These are chat archives for ramda/ramda

16th
May 2016
Karl Ranna
@erkarl
May 16 2016 11:53
I’m doing nested mapping and I need access to arguments passed into first map. How can I accomplish something like this?
  const mapIndexed = R.addIndex(R.map);
  let cells = mapIndexed(
    function(row, rowId) {
      return mapIndexed(function(column, columnId) {
        return createCell(row, rowId, column, columnId);
      },
      columns);
    },
    tableData);
Karl Ranna
@erkarl
May 16 2016 12:16
the above code works, but is there a way to simplify it for better readability?
Raine Virta
@raine
May 16 2016 12:17
ES6 arrow functions for one
Karl Ranna
@erkarl
May 16 2016 12:20
  let cells = mapIndexed(
    (row, rowId) => {
      return mapIndexed((column, columnId) => {
        return createCell(row, rowId, column, columnId);
      },
      columns);
    },
    tableData);
any other suggestions? is there a way to extract those inline return functions?
BasH
@bas080
May 16 2016 12:22
erkarl, you might be best of creating an intermediate data format.
One that generates the arguments to be passed to createCell
Karl Ranna
@erkarl
May 16 2016 12:24
this sounds good, but I’m having trouble putting that into code. Can you please give me an example?
Denys Mikhalenko
@prontiol
May 16 2016 12:33
isn't this good enough?
Andrew Jones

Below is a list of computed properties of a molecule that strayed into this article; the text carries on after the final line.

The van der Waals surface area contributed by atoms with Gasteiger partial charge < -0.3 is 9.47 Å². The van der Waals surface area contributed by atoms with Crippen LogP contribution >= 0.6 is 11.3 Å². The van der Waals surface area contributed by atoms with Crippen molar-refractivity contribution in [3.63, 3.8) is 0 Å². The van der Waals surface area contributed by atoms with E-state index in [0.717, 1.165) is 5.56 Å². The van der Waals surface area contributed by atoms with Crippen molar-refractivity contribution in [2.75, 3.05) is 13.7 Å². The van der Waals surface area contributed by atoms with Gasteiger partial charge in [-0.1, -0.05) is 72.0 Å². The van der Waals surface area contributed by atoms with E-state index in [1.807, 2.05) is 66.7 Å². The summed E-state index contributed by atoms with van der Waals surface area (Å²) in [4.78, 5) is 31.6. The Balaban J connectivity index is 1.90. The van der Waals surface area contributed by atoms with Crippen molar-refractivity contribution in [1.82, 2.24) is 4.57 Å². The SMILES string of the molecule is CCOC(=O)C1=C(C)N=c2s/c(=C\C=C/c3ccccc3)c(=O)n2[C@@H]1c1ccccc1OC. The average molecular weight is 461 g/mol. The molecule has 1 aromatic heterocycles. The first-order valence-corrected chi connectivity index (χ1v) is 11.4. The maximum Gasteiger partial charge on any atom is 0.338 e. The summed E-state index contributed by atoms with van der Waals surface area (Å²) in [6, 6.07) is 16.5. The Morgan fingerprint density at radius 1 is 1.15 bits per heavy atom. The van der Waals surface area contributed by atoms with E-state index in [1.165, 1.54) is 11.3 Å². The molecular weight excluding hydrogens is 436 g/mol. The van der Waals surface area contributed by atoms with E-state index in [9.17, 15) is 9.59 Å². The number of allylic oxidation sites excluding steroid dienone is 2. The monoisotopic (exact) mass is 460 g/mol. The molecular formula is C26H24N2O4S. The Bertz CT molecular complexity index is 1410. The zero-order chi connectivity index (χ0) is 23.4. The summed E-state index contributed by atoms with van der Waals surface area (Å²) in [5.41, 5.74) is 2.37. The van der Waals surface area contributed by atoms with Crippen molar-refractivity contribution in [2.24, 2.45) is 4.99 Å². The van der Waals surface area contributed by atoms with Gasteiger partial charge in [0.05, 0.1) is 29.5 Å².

@ximenean
May 16 2016 12:35
Is there an elegant way to use lenses to "create" keys rather than setting them?
E.g if I have
const xyLens = R.compose(R.lensProp('x'), R.lensProp('y'));
 R.set(xyLens, '1', {});
BasH
@bas080
May 16 2016 12:35
erkarl: i think it is good as is too. You might preffer writing it all with ramda's functions. I like your style ;)
Denys Mikhalenko
@prontiol
May 16 2016 12:35
you can also omit returns
let cells = mapIndexed(
    (row, rowId) => mapIndexed((column, columnId) => createCell(row, rowId, column, columnId), columns),
    tableData
);
like this
Raine Virta
@raine
May 16 2016 12:36
(if you drop the {})
Karl Ranna
@erkarl
May 16 2016 12:41
@prontiol this looks much better :) thanks
Andrew Jones
@ximenean
May 16 2016 12:45

@raine is dropping the {} a response to my question? If I drop the last argument, then I get a function that I need to apply to an object with a structure like:

const myObject = { x: { y: '2' } };

what if I have a blank object and I want to use a lens to create the x and y keys. Is that possible? (Assume that at the point of doing this I have no knowledge of how the lens was constructed).

It seems like it works if the lens is one level deep but not any deeper.
David Chambers
@davidchambers
May 16 2016 17:00
@ximenean, one of the lens laws is forall l :: Lens. over(l, identity, x) = x. It's easy to break this law when missing fields are involved.
@ram-bot
R.over(R.lensProp('x'), R.identity, {})
ram-bot
@ram-bot
May 16 2016 17:00
{ x: undefined }
Brad Compton (he/him)
@Bradcomp
May 16 2016 17:11
@ximenean Is there a particular reason you would want lenses over something like assocPath?
@ram-bot
assocPath(['x', 'y'], {})
ram-bot
@ram-bot
May 16 2016 17:11
[Function: f1]
Brad Compton (he/him)
@Bradcomp
May 16 2016 17:12
@ram-bot
assocPath(['x', 'y'], 'a', {})
ram-bot
@ram-bot
May 16 2016 17:12
{ x: { y: 'a' } }
Andrew Jones
@ximenean
May 16 2016 17:58
@Bradcomp Thanks.